- JPMorgan Chase told its sales and trading teams' managing directors and some executive directors they and their teams must return to the office by Sept. 21, The Wall Street Journal reported, citing unnamed sources.
- The bank is making remote work exceptions for employees with child-care issues and those with preexisting medical conditions, Troy Rohrbaugh, JPMorgan's head of global markets, and Marc Badrichani, the bank's global head of sales and research, told staff on a conference call Wednesday, according to the Journal.
- The directive appears to be the most fervent line in the sand drawn in a segment struggling for consensus on how long to continue remote-work policies amid the coronavirus pandemic.
JPMorgan Chase isn't the only big U.S. bank to lay out a potential office-return agenda this week.
"Over the coming days and weeks, colleagues ... will hear from their divisional, business and/or local leadership about what to expect for the months ahead, including team rotations in the office where possible, with the goal of giving everyone who can do so an opportunity to come in to their office," CEO David Solomon and two other Goldman executives wrote. "For each location, as we further open and scale to capacity, we continue to closely manage the number of people in our buildings on any given day on a cross-divisional basis."
The bank told its traders Thursday that, although rotations would begin next month, "we remain supportive of a collaborative and flexible environment, and encourage you to discuss the arrangements that work for you with your manager," the Financial Times reported.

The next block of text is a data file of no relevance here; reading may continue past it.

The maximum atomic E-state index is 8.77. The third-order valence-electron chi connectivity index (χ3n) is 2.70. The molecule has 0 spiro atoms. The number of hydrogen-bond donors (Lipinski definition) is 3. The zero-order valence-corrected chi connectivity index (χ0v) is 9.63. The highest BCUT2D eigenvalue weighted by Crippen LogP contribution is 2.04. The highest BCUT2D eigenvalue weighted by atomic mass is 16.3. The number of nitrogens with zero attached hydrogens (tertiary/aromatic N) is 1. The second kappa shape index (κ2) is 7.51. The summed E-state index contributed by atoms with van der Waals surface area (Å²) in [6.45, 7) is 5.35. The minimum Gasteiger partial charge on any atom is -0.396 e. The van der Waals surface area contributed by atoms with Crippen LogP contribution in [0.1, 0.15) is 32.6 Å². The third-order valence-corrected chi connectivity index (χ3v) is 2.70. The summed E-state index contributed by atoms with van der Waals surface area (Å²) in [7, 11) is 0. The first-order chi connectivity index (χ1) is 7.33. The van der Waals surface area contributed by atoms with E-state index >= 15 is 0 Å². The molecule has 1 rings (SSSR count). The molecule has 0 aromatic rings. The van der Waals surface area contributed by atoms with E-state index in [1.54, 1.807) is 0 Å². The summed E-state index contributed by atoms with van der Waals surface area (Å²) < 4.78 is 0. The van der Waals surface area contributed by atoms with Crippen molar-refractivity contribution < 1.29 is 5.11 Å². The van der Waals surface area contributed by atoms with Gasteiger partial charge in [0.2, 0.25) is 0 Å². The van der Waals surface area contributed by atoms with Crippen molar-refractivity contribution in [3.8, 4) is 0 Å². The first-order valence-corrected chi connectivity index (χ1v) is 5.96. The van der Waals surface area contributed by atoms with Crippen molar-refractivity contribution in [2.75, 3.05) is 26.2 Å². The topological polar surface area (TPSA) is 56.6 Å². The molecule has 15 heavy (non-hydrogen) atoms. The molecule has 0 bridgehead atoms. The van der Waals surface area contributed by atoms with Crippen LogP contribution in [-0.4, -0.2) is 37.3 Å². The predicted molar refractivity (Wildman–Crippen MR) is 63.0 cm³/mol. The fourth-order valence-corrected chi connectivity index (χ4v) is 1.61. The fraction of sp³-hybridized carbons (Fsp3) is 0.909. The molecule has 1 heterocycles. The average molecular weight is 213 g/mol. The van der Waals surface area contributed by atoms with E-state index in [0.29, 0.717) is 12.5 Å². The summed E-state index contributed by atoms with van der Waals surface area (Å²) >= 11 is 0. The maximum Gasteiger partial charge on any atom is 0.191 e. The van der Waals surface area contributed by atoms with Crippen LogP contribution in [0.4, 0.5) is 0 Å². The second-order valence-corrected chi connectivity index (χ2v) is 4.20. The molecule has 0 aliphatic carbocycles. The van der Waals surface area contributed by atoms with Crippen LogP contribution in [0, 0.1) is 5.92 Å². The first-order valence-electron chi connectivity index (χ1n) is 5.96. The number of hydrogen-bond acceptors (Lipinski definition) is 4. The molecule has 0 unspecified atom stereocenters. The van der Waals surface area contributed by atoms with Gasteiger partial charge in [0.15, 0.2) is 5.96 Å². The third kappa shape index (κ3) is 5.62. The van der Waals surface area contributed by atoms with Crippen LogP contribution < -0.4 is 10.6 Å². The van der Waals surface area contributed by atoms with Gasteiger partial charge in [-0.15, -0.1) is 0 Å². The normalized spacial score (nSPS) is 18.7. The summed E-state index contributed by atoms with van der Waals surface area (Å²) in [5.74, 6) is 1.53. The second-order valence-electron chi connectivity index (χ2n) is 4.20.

Citi circulated a survey Wednesday to its employees in New York, New Jersey and Connecticut, gauging staff members' interest in coming back Oct. 5. The bank would initially cap daily office presence at 30%, Bloomberg reported. However, the questionnaire also asked employees who opt to stay home to give a general reason, allowing for Citi to offer potential solutions. For example, workers who are ill at ease with taking mass transit are being asked if a bank-provided shuttle from hubs such as Grand Central Terminal would make them more comfortable.
Other finance companies have embraced flexibility. Although American Express opened its New York headquarters this week to nonessential employees — capping office capacity at 10% — the card network also said in a statement it is extending its optional remote-work policy through June 30, 2021.
"We're taking this step to offer colleagues more flexibility to balance work and family obligations, particularly as many of you must plan for an uncertain academic year that may involve remote learning or have elderly relatives to care for," American Express CEO Stephen Squeri said. "In addition, many of you rely on public transportation to commute to work and may not feel comfortable using mass transit for the time being."
Camaraderie, junior staffers
At JPMorgan Chase, Rohrbaugh and Badrichani told employees Wednesday that camaraderie would suffer and junior staffers wouldn't get necessary training if traders worked from home full time, people familiar with the matter told the Journal.